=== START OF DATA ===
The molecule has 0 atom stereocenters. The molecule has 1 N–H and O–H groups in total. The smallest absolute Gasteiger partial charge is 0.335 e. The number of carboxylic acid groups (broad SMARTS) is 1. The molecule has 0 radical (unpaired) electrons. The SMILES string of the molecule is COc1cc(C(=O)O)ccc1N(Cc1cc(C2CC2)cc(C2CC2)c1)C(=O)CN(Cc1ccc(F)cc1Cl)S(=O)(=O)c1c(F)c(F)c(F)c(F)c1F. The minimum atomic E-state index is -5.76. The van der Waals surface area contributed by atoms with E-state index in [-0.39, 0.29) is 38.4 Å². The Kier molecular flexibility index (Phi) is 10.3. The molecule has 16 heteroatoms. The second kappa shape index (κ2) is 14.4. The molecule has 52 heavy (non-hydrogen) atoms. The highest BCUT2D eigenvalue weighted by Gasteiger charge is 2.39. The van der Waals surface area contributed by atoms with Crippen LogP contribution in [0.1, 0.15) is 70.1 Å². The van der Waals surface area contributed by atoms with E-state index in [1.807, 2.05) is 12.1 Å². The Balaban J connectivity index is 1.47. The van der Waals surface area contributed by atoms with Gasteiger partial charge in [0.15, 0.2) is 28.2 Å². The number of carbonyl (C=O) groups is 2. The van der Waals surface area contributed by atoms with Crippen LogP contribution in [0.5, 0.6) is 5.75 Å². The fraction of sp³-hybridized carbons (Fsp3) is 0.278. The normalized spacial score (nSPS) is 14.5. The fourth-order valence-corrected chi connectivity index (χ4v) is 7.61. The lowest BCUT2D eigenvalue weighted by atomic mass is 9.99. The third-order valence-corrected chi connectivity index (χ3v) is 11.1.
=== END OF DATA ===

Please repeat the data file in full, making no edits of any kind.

The molecule has 0 atom stereocenters. The molecule has 1 N–H and O–H groups in total. The smallest absolute Gasteiger partial charge is 0.335 e. The number of carboxylic acid groups (broad SMARTS) is 1. The molecule has 0 radical (unpaired) electrons. The SMILES string of the molecule is COc1cc(C(=O)O)ccc1N(Cc1cc(C2CC2)cc(C2CC2)c1)C(=O)CN(Cc1ccc(F)cc1Cl)S(=O)(=O)c1c(F)c(F)c(F)c(F)c1F. The minimum atomic E-state index is -5.76. The van der Waals surface area contributed by atoms with E-state index in [-0.39, 0.29) is 38.4 Å². The Kier molecular flexibility index (Phi) is 10.3. The molecule has 16 heteroatoms. The second kappa shape index (κ2) is 14.4. The molecule has 52 heavy (non-hydrogen) atoms. The highest BCUT2D eigenvalue weighted by Gasteiger charge is 2.39. The van der Waals surface area contributed by atoms with Crippen LogP contribution in [0.1, 0.15) is 70.1 Å². The van der Waals surface area contributed by atoms with E-state index in [1.807, 2.05) is 12.1 Å². The Balaban J connectivity index is 1.47. The van der Waals surface area contributed by atoms with Gasteiger partial charge in [0.15, 0.2) is 28.2 Å². The number of carbonyl (C=O) groups is 2. The van der Waals surface area contributed by atoms with Crippen LogP contribution in [0.5, 0.6) is 5.75 Å². The fraction of sp³-hybridized carbons (Fsp3) is 0.278. The normalized spacial score (nSPS) is 14.5. The fourth-order valence-corrected chi connectivity index (χ4v) is 7.61. The lowest BCUT2D eigenvalue weighted by atomic mass is 9.99. The third-order valence-corrected chi connectivity index (χ3v) is 11.1.